Original languageEnglish
JournalNutrients
Volume10
Issue number5
DOIs
Publication statusPublished - Apr 27 2018

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vitamin D deficiency
Vitamin D Deficiency
vitamin D
Vitamin D
bones
ergocalciferol
health care costs
Ergocalciferols
Bone and Bones
malabsorption
cholecalciferol
monitoring
Cholecalciferol
Kidney Diseases
assays
Solar System
Advisory Committees
Health Expenditures
kidney diseases
Lactation

Keywords

  • Adult
  • Aged
  • Aged, 80 and over
  • Biomarkers/blood
  • Consensus
  • Dietary Supplements/adverse effects
  • Endocrinology/standards
  • Female
  • Humans
  • Italy/epidemiology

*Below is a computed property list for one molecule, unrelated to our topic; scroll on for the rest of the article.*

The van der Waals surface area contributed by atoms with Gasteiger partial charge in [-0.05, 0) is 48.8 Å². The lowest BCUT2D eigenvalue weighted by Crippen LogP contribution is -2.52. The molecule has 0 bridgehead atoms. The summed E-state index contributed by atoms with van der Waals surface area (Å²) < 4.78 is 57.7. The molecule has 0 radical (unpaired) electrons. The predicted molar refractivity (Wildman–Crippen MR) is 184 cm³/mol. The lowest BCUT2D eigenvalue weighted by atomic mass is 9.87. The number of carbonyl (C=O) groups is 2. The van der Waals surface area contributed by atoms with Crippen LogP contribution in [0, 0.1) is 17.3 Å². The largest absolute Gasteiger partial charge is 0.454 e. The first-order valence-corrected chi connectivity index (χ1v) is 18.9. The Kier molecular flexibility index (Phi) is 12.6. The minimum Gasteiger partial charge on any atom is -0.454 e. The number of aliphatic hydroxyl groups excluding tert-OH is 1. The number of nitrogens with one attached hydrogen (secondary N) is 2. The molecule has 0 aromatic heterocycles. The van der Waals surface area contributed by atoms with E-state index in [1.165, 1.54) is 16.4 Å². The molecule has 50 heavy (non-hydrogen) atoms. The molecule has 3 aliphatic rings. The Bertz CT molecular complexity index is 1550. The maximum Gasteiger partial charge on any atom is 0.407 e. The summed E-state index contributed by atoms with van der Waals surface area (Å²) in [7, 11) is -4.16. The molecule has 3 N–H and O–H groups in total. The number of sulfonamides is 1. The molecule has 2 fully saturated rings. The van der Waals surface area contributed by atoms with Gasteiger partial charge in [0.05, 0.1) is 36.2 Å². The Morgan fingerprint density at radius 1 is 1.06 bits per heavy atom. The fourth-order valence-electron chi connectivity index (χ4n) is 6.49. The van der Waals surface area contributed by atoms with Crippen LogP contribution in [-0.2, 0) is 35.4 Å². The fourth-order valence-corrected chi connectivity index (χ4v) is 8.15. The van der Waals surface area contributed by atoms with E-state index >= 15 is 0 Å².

• Male
  • Middle Aged
  • Predictive Value of Tests
  • Risk Factors
  • Time Factors
  • Treatment Outcome
  • Vitamin D/administration & dosage
  • Vitamin D Deficiency/diagnosis

Cite this

@article{d910f6dd891c4e7eb34158d973286434,
title = "Italian Association of Clinical Endocrinologists (AME) and Italian Chapter of the American Association of Clinical Endocrinologists (AACE) Position Statement: Clinical Management of Vitamin D Deficiency in Adults",